Energy executive denies that Michael Flynn sent text during inauguration saying Russia sanctions would be 'ripped up'
A nuclear energy executive who used to work with former National Security Adviser Michael Flynn claims that a whistleblower gave inaccurate information about an alleged text exchange that occurred during President Trump's inauguration, Politico reported Monday. Last week, Politico reported that a whistleblower wrote in July to Rep. Elijah Cummings (D-Md.), the ranking member of the House Oversight Committee, about text messages Flynn had allegedly sent during the inauguration ceremony to Alex Copson, the managing partner of ACU Strategic Partners.
Flynn, who advised ACU, a nuclear energy investment firm, between 2015 and 2016, apparently told Copson that sanctions against Russia would get "ripped up" upon Trump's ascent to the Oval Office. Per the whistleblower, Flynn also wrote in a text that ACU's plan to build a dozen nuclear plants in the Middle East with Russian partners was "good to go."
On Friday, Thomas Cochran, a top adviser for ACU, wrote in a letter to Cummings, "The only text message Mr. Copson received on Inauguration Day came at 1:49 p.m.," directly contradicting the whistleblower's claim that Copson showed off a text sent by Flynn at 12:11 p.m. that day. Cochran claimed that because Copson "did not receive a text message from General Flynn during the inauguration, other allegations of the 'whistleblower' are equally false and unfounded."
Cummings responded Friday directly to Copson, asking him to appear before Oversight Committee staff for an interview. He poked holes in Cochran's logic, saying Copson could have provided an incomplete transcript of exchanged messages, or that communications could have occurred over an encrypted messaging service.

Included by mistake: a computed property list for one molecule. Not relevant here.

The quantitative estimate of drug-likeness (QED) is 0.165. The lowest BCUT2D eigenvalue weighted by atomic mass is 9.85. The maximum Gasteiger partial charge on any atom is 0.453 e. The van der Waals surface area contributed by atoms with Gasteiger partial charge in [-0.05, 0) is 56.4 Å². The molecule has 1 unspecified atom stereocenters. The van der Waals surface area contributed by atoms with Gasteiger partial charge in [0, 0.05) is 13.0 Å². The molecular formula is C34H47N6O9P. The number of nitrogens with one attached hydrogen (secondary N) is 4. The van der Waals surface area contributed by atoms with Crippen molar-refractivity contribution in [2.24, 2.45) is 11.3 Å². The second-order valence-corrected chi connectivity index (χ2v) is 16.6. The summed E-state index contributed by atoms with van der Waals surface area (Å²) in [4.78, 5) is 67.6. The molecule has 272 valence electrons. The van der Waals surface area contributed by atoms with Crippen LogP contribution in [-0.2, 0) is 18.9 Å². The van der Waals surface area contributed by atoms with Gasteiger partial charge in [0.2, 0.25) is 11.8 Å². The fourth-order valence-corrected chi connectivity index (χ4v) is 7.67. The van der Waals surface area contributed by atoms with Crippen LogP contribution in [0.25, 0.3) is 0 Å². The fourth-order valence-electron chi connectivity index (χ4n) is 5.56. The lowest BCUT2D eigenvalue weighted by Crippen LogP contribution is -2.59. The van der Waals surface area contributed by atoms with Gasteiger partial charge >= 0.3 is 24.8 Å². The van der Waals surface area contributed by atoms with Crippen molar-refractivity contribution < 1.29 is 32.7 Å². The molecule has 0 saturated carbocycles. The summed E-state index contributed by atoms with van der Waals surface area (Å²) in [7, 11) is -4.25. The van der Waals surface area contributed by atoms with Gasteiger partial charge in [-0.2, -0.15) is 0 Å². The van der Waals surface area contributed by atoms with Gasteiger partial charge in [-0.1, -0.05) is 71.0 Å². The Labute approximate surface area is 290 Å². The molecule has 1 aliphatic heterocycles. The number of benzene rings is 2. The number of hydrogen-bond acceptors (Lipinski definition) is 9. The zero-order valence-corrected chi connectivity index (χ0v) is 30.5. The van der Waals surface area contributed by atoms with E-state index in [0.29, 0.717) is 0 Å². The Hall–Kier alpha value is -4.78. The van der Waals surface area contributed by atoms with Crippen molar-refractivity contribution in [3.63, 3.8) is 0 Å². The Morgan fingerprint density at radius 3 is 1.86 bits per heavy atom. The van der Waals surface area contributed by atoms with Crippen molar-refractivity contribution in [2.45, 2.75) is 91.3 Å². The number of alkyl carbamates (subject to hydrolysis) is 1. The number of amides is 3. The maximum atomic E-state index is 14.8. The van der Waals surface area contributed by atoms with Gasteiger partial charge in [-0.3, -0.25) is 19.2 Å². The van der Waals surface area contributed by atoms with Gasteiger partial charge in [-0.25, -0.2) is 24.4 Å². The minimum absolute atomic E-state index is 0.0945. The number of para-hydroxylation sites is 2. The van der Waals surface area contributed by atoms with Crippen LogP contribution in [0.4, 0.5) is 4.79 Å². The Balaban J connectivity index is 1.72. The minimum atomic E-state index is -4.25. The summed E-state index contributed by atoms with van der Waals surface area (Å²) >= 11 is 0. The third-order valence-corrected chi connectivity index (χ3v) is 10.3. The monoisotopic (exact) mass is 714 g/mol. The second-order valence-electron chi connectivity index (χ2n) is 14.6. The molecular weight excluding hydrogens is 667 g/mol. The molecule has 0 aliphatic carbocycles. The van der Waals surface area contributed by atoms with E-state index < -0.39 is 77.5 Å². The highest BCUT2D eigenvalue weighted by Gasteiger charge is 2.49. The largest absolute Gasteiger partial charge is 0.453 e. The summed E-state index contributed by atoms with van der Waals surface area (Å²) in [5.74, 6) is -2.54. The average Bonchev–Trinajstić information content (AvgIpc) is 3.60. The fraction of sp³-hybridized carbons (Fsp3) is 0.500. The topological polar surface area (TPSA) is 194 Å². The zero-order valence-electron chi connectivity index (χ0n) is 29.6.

Cummings also questioned why Copson wasn't speaking for himself: "It appears that your colleague [Cochran] is suggesting that you did not meet the whistleblower at all and that you had no conversation relating to General Flynn," Cummings wrote to Copson. "It remains unclear why your colleague sent this letter rather than you." Kelly O'Meara Morales
Several things happened on Wednesday that President Trump could have addressed — the Russian prime minister accusing him of showing "total weakness" by signing Russian sanctions legislation into law, the Boy Scouts of America insisting a flattering phone call Trump said he had with the chief scout executive never happened, NBC News reporting that he suggested firing the U.S. commander for the Afghan War — but instead, the president settled on a Sports Illustrated article published online Tuesday, which claimed Trump told members of his Bedminster, New Jersey, golf club that the White House is "a real dump."
I love the White House, one of the most beautiful buildings (homes) I have ever seen. But Fake News said I called it a dump - TOTALLY UNTRUE
— Donald J. Trump (@realDonaldTrump) August 3, 2017
The article states that Trump dissed his new digs after a recent round of golf, but Trump said on Twitter Wednesday night it was a made-up exchange. "I love the White House, one of the most beautiful buildings (homes) I have ever seen," he wrote. "But Fake News said I called it a dump — TOTALLY UNTRUE." He limited himself to just one tweet, only two words were in all caps, and he refrained from insulting anyone personally, so maybe his new Chief of Staff John Kelly really is a positive influence. Catherine Garcia
In response to a Washington Post report published Wednesday about two meetings he had last year with the Russian ambassador to the United States, Attorney General Jeff Sessions released a statement late in the night, saying he "never met with any Russian officials to discuss issues of the campaign."
Sessions went on to say he has "no idea what this allegation is about. It is false." A spokeswoman for Sessions told the Post that when Sessions said during his confirmation hearing in January that he did not communicate with any Russians before the presidential election, he was not being misleading. When he met with Sergey Kislyak, Sessions was a senator, she continued, and the question was about "communications between Russia and the Trump campaign — not about meetings he took as a senator and a member of the Armed Services Committee."